There’s no lack of sunshine this winter over at city hall

After a quiet year in 2011, membership in the city’s Sunshine Club fairly blossomed last year, as outlined in a report to be received Monday by St. Thomas council.
In his public sector salary disclosure report, human resources director Graham Dart reveals membership in the $100,000 club mushroomed from 39 city hall employees in 2011 to 58 in 2012.
Of that total, 17 are from the city’s police department (up from 11 in 2011); 28 are from the fire department (17 in 2011) and 13 from city administration (an increase of only 2 over 2011).
We’ll compile a complete city list for next week, however here are highlights to tide you over.
The top earner at city hall is CAO Wendell Graves at $166,315, up from $146,217 in 2011. He supplants police chief Bill Lynch, who topped the list in 2011 at $150,976. He clocked in last year at $161,984.
Many city administrators saw their salary increase by about $5,000 last year in what was supposed to be an austerity push.

A notable exception was Ross Tucker, parks and recreation director, whose salary dipped to $105,030 from $108,810 in 2011.
New to the list are housing administrator Elizabeth Sebestyen at $107,586; director, Ontario Works Barbara Arbuckle, $106,323; and water/wastewater supervisor Cyril McCready $101,268.
So, how about the apparent big bumps with police and fire. What’s the story here.
We talked to Chief Lynch on Friday who explained the biggest, single reason for the increase in his department was the retroactive pay following the lengthy arbitration process last year.
In addition, two constables were seconded to the Ontario Police College near Aylmer and are paid at a sergeant’s rate by the province. City ratepayers aren’t on the hook for those salaries.
The retirement of four senior members of the force last year should positively impact the bottom line in 2013. Offering retirement incentives was a cost-effective move and created opportunities within the department, Lynch advised.
Overtime for the department was in the range of $90,000 (excluding court time) and so was not a significant factor.
“We monitor our overtime very, very closely,” stressed Lynch. “Every single slip that comes in is justified.”
Over at the fire hall, Chief Rob Broadbent also noted retroactive pay was a significant factor.
Overtime was also a contributor, compounded by three long-term illness leaves, which accounted for about 100 days of overtime. In total, overtime ate up $271,000 of the department’s budget.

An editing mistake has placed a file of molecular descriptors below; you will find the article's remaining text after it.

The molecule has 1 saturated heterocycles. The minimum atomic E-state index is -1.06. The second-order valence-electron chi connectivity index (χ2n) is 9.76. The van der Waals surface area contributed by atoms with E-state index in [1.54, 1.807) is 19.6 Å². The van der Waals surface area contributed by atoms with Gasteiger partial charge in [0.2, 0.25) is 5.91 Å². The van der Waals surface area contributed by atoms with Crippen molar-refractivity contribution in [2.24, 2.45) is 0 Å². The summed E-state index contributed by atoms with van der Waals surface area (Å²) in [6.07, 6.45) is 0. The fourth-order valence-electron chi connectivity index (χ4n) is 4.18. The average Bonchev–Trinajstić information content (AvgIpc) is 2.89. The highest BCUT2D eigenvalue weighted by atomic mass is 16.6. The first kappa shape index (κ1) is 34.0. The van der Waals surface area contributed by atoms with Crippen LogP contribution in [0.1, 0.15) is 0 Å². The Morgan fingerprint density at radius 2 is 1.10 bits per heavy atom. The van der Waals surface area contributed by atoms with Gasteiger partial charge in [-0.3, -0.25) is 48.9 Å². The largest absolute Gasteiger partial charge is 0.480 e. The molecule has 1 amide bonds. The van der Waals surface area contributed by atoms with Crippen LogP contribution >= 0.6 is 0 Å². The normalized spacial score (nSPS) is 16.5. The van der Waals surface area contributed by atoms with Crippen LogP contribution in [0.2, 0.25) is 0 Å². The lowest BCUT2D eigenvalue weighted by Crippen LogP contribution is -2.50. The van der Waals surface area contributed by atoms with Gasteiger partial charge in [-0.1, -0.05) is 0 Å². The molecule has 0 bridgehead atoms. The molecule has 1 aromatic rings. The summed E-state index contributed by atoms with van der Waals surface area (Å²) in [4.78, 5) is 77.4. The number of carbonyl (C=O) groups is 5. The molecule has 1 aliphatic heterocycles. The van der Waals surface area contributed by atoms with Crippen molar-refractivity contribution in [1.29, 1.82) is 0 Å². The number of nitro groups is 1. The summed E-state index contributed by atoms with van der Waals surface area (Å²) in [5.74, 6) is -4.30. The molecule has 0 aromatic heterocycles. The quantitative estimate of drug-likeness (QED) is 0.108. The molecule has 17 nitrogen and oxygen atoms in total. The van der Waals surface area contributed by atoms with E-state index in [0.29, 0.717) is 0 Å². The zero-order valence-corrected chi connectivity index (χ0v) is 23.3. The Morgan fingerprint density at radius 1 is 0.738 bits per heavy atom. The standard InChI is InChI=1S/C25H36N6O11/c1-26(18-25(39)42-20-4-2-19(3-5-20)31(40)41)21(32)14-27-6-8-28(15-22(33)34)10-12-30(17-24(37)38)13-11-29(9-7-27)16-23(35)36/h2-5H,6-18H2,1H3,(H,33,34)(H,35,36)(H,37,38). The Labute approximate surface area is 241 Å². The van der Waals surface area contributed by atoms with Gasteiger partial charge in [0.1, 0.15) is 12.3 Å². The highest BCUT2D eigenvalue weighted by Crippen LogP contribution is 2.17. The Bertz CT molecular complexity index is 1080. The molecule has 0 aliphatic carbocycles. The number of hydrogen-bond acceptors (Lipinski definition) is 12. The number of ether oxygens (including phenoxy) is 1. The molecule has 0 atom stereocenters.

Of interest, the city will have to negotiate all four of its union contracts in 2014, which, coincidentally, is an election year. Watch for some deft footwork by council and administration next year.
We’ll continue with the public sector salary disclosure next week.

We received an advisory this week a special meeting of city council had been called for Thursday afternoon which was to take place behind closed doors to discuss a matter regarding an identifiable individual.
Such meetings are rare and it of course peaked our interest, prompting a call to the city CAO on Friday to get the lowdown.
What transpired the previous day was a lengthy session (not that far shy of three hours) after which a resolution was passed to confirm the appointment of Joseph Starcevic to the board of Ascent group (formerly St. Thomas Holdings Inc.).
And this merited a special meeting of council?
Mr. Starcevic has already served at least one term as an Ascent board member and his re-appointment had been confirmed by council last December.
Because this was an in-camera meeting, Graves couldn’t venture many details, however we learn one member of council, Ald. Tom Johnston, was absent from this marathon.
As a former Ascent board chairman, can we read anything in to this?
Did the special meeting involve his stepping down as chairman or the retirement last year of CEO Brian Hollywood. Or the fact the utility is now losing money – plenty of it – and can’t pay a dividend to the city?
Again, we have to ask, why did the re-appointment of Mr. Starcevic warrant a lengthy, in-camera special meeting of council to confirm a decision made more than two months ago?
Most curious.

If you want to engage in earnest and, at times, colourful discourse, drop by the T-J Facebook page where a wide variety of our stories and your feedback is available for discussion and debate.
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Two examples this week: a letter from Bill Sandison challenging the merits of Mayor Heather Jackson’s upcoming trip to South Korea and Japan, and a photo submitted by Dean Edwards on the city’s snow clearing efforts have generated dozens of comments from our readers.
Our elected representatives at all levels would do wise to drop by on a regular basis and gauge public opinion. It’s better than any water cooler conversation.

“I wonder how many people they would have to have on staff to clear all sidewalks and roads while a storm is still going on? This is Canada, we have winter, if you don’t want to deal with the snow or can’t deal with it, stay home and at least give the crews some time to get it clear!”
Reader Adrienne Jefferson responding on the T-J Facebook page to a photo posted by fellow reader Dean Edwards lamenting the piles of snow pushed on to sidewalks by city plows clearing away the remnants of this week’s storm.

City Scope appears Saturday in the Times-Journal. Questions and comments may be emailed to

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